The presence and use of derogatory American Indian mascots across Colorado creates an unsafe learning environment for American Indian students by having serious negative impacts on those students’ mental health and by promoting bullying of American Indian students.
The law goes on to explain its definition of mascot.
“American Indian mascot” means a name, symbol, or image that depicts or refers to an American Indian tribe, individual, custom, or tradition that is used as a mascot, nickname, logo, letterhead, or team name for the school.
The Colorado Commission of Indian Affairs, which is in charge of enforcing the law, meets in May to decide the fate of schools on a list of those who have yet to comply. Those seven schools have mascots with the names “Savages,” “Indians,” and “Thunderbirds.”
The debate over such mascots has been raging for decades. PowWows.com, a site “where everyone can experience and explore Native American culture,” defined the two sides of the controversy.
Defenders of Native mascots often state their intention to honor Native Americans by referencing positive traits, such as a fighting spirit, bravery, toughness, or stoicism. Opposition groups, however, see these traits as part of a reductionist approach that leads to “savage” stereotyping of Native Americans.
Despite efforts dating back to the 1940s, Native American team names and mascots are still widely in use, with the Kansas City Chiefs, Chicago Blackhawks, and Atlanta Braves being prominent examples. Teams that have recently changed their names include the Washington Redskins, now the Washington Commanders, and the Cleveland Indians, now the Cleveland Guardians.
The issue might seem simple at first: if people are offended by a name, and/or consider the mascot racist, then that name should be replaced with something inoffensive, like a sexless narwhal.
People are offended by everything these days, though, so where do you draw the line? (RedState reported a few years ago that a team was considering dropping its “wasp” mascot because some could interpret it as referring to White Anglo-Saxon Protestant. Seriously.)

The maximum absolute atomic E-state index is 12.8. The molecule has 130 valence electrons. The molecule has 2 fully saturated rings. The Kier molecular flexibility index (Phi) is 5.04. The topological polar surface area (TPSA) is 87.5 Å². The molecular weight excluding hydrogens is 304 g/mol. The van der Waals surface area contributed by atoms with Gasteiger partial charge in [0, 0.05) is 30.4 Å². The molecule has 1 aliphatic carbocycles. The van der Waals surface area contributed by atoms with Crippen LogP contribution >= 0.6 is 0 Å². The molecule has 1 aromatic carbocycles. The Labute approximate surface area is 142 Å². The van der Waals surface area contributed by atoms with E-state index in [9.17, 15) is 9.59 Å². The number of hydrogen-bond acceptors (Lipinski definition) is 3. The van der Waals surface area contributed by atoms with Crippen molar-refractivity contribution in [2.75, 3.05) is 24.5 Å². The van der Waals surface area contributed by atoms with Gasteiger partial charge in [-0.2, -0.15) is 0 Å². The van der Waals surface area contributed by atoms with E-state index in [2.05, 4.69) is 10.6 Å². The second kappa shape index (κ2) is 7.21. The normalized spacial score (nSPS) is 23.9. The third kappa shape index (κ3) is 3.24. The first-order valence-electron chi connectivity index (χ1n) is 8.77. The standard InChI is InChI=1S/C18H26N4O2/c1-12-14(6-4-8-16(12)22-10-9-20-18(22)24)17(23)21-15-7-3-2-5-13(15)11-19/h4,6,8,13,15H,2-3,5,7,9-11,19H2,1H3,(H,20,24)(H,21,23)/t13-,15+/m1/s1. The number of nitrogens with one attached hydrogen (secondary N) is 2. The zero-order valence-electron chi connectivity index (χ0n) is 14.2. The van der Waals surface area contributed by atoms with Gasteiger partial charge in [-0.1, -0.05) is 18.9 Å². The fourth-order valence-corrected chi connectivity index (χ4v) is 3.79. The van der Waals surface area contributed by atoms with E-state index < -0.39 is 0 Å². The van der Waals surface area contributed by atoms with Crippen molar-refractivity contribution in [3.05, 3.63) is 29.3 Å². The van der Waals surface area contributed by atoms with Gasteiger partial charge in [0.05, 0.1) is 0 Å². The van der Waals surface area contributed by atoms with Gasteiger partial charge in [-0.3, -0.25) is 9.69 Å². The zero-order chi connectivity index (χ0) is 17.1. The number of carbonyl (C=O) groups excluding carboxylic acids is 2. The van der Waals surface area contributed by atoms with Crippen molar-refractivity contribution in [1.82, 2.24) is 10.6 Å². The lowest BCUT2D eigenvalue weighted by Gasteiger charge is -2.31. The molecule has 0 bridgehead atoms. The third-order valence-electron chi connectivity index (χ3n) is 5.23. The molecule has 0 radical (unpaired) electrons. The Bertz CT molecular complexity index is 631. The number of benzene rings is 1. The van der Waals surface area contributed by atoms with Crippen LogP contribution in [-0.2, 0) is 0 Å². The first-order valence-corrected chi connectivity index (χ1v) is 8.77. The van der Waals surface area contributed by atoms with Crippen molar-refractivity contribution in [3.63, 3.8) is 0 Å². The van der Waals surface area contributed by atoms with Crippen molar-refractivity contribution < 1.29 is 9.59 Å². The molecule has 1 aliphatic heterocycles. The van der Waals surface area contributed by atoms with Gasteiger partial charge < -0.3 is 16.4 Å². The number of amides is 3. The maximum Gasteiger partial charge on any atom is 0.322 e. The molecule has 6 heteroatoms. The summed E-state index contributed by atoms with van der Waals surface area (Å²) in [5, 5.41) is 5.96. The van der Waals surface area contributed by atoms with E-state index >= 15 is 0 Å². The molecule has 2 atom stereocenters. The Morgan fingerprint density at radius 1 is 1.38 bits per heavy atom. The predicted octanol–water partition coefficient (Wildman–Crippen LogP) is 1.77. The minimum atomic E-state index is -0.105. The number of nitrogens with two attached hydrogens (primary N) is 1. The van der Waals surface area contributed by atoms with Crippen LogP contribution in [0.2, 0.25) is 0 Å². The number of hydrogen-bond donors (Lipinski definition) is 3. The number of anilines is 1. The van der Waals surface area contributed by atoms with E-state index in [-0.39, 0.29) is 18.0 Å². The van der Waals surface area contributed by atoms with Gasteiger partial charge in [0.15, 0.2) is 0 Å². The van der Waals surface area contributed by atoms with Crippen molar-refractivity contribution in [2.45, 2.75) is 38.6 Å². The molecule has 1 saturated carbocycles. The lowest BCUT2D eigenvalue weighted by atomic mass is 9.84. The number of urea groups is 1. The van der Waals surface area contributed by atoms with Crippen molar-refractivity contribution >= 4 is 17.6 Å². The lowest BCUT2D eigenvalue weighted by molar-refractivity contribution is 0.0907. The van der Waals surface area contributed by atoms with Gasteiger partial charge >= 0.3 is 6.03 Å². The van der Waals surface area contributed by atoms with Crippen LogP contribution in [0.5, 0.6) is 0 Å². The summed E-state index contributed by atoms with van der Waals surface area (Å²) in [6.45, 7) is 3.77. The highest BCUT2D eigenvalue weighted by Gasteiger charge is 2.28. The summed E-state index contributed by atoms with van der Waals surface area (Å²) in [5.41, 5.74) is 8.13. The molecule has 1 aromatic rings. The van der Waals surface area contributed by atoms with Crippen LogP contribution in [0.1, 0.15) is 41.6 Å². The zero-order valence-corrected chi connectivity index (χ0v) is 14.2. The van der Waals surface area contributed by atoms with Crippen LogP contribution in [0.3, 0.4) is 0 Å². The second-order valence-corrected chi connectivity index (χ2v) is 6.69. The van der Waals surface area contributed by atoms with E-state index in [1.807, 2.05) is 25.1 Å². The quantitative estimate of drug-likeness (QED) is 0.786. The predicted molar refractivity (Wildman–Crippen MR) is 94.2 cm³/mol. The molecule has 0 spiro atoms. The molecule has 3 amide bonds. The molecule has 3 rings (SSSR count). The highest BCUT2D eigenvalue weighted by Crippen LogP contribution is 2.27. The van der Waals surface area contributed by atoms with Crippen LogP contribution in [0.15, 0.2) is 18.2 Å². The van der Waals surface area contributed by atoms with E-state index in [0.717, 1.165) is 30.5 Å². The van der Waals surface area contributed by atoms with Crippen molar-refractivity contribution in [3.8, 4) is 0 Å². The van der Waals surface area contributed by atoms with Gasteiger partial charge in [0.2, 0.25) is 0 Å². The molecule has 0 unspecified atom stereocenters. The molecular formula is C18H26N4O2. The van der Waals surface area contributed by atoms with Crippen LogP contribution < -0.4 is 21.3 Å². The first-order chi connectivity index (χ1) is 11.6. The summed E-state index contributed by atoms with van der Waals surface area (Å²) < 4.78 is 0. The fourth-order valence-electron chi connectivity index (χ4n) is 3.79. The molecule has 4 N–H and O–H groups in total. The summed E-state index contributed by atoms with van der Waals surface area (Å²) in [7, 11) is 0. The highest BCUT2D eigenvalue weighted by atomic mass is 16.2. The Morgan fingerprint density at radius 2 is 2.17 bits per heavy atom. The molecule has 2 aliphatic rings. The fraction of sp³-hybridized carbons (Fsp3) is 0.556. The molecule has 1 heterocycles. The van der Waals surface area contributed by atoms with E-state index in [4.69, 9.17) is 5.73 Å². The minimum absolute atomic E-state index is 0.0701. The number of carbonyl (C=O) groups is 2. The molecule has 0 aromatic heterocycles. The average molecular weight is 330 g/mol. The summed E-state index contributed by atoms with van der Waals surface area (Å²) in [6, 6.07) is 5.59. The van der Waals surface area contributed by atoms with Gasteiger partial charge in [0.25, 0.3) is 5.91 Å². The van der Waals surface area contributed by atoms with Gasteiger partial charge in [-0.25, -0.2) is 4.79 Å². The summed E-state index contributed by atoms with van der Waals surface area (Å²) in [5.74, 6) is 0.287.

The Washington Post found out in 2016 that the issue is not so simple, when it conducted a poll of Native Americans regarding the moniker “Redskins”:
Across every demographic group, the vast majority of Native Americans say the team’s name does not offend them, including 80 percent who identify as politically liberal, 85 percent of college graduates, 90 percent of those enrolled in a tribe, 90 percent of non-football fans and 91 percent of those between the ages of 18 and 39.
Even 9 in 10 of those who have heard a great deal about the controversy say they are not bothered by the name.
What makes those attitudes more striking: The general public appears to object more strongly to the name than Indians do.
For that poll, the Post interviewed a Native American teacher. They reported:
She and many others surveyed embrace native imagery in sports because it offers them some measure of attention in a society where they are seldom represented. Just 8 percent of those canvassed say such depictions bother them.
That does not mean that all Native Americans like the mascots; in fact there are plenty of voices indicating that they find them demeaning, discriminatory and humiliating. From wernative.org:
I remember being 13 and feeling embarrassed when the crowd started doing ‘war calls’ or cutting the air with their hands as ‘tomahawks’. I didn’t know what this meant at the time, but I knew I wanted to crawl up inside myself and become smaller. I did not want it to be known that I was Native but felt like everyone in the stadium knew that we were, that there was a spotlight on me and my Native teammates; watching us to see our reactions.
It’s a complicated issue, and teams like the Kansas City Chiefs and Atlanta Braves are likely to face increasing scrutiny in the future.
It also begs the question, should it be the government forcing such change and imposing harsh fines? What about the First Amendment?
Congress shall make no law respecting an establishment of religion, or prohibiting the free exercise thereof; or abridging the freedom of speech, or of the press; or the right of the people peaceably to assemble, and to petition the government for a redress of grievances.
The Washington Redskins didn’t change their name because of a government law–they dropped it because they faced pressure from Native American organizations and many of their own sponsors.
If people are offended by a team name, they can protest. They can stop buying tickets. If enough people are putting pressure on the team, it will eventually have to bow to market forces and please its customers. If that means changing their mascot, then so be it.
It seems like overkill, however, to have the state government fining its own schools for not toeing the line.